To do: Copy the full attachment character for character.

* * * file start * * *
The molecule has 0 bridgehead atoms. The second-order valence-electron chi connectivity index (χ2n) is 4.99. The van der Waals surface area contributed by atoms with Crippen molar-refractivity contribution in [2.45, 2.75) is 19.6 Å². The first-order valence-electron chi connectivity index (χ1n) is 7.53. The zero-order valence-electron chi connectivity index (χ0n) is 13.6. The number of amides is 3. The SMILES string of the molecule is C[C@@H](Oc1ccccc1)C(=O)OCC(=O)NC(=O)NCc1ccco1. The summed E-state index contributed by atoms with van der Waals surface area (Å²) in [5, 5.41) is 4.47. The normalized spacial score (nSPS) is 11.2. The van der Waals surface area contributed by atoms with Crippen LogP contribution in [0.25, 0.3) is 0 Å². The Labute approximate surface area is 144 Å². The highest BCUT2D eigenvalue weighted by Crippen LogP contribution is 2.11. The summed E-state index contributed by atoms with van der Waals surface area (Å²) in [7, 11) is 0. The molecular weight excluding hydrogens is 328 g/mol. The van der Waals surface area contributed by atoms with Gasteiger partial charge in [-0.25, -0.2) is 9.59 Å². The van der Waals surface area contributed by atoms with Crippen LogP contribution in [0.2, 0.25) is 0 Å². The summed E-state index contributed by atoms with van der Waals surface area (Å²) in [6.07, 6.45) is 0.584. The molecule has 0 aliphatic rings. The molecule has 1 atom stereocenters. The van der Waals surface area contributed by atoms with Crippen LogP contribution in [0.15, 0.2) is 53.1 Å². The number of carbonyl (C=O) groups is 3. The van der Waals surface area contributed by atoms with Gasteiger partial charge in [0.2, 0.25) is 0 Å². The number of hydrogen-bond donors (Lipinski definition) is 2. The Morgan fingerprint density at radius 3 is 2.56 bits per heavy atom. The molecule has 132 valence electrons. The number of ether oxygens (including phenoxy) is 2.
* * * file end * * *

The molecule has 0 bridgehead atoms. The second-order valence-electron chi connectivity index (χ2n) is 4.99. The van der Waals surface area contributed by atoms with Crippen molar-refractivity contribution in [2.45, 2.75) is 19.6 Å². The first-order valence-electron chi connectivity index (χ1n) is 7.53. The zero-order valence-electron chi connectivity index (χ0n) is 13.6. The number of amides is 3. The SMILES string of the molecule is C[C@@H](Oc1ccccc1)C(=O)OCC(=O)NC(=O)NCc1ccco1. The summed E-state index contributed by atoms with van der Waals surface area (Å²) in [5, 5.41) is 4.47. The normalized spacial score (nSPS) is 11.2. The van der Waals surface area contributed by atoms with Crippen LogP contribution in [0.25, 0.3) is 0 Å². The Labute approximate surface area is 144 Å². The highest BCUT2D eigenvalue weighted by Crippen LogP contribution is 2.11. The summed E-state index contributed by atoms with van der Waals surface area (Å²) in [7, 11) is 0. The molecular weight excluding hydrogens is 328 g/mol. The van der Waals surface area contributed by atoms with Gasteiger partial charge in [-0.25, -0.2) is 9.59 Å². The van der Waals surface area contributed by atoms with Crippen LogP contribution in [0.2, 0.25) is 0 Å². The summed E-state index contributed by atoms with van der Waals surface area (Å²) in [6.07, 6.45) is 0.584. The molecule has 0 aliphatic rings. The molecule has 1 atom stereocenters. The van der Waals surface area contributed by atoms with Crippen LogP contribution in [0.15, 0.2) is 53.1 Å². The number of carbonyl (C=O) groups is 3. The van der Waals surface area contributed by atoms with Gasteiger partial charge in [0.2, 0.25) is 0 Å². The number of hydrogen-bond donors (Lipinski definition) is 2. The Morgan fingerprint density at radius 3 is 2.56 bits per heavy atom. The molecule has 132 valence electrons. The number of ether oxygens (including phenoxy) is 2.